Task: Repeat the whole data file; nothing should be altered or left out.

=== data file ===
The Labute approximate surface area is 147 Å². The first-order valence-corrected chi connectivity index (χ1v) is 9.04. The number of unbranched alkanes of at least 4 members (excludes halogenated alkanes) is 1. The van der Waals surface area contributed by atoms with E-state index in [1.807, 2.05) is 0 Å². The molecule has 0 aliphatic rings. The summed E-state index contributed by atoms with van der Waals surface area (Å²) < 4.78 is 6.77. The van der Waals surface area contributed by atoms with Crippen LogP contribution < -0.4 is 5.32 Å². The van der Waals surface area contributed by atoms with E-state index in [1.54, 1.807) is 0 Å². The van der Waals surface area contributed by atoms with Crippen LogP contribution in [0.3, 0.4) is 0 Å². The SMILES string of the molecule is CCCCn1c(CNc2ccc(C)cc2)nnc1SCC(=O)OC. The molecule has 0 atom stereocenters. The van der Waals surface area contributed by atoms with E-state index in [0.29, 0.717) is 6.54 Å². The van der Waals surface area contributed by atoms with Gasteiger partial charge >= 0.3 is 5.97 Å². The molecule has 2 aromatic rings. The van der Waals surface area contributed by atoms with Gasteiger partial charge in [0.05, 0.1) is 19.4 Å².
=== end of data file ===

The Labute approximate surface area is 147 Å². The first-order valence-corrected chi connectivity index (χ1v) is 9.04. The number of unbranched alkanes of at least 4 members (excludes halogenated alkanes) is 1. The van der Waals surface area contributed by atoms with E-state index in [1.807, 2.05) is 0 Å². The molecule has 0 aliphatic rings. The summed E-state index contributed by atoms with van der Waals surface area (Å²) < 4.78 is 6.77. The van der Waals surface area contributed by atoms with Crippen LogP contribution < -0.4 is 5.32 Å². The van der Waals surface area contributed by atoms with E-state index in [1.54, 1.807) is 0 Å². The van der Waals surface area contributed by atoms with Crippen LogP contribution in [0.3, 0.4) is 0 Å². The SMILES string of the molecule is CCCCn1c(CNc2ccc(C)cc2)nnc1SCC(=O)OC. The molecule has 0 atom stereocenters. The van der Waals surface area contributed by atoms with E-state index in [0.29, 0.717) is 6.54 Å². The van der Waals surface area contributed by atoms with Gasteiger partial charge >= 0.3 is 5.97 Å². The molecule has 2 aromatic rings. The van der Waals surface area contributed by atoms with Gasteiger partial charge in [0.05, 0.1) is 19.4 Å².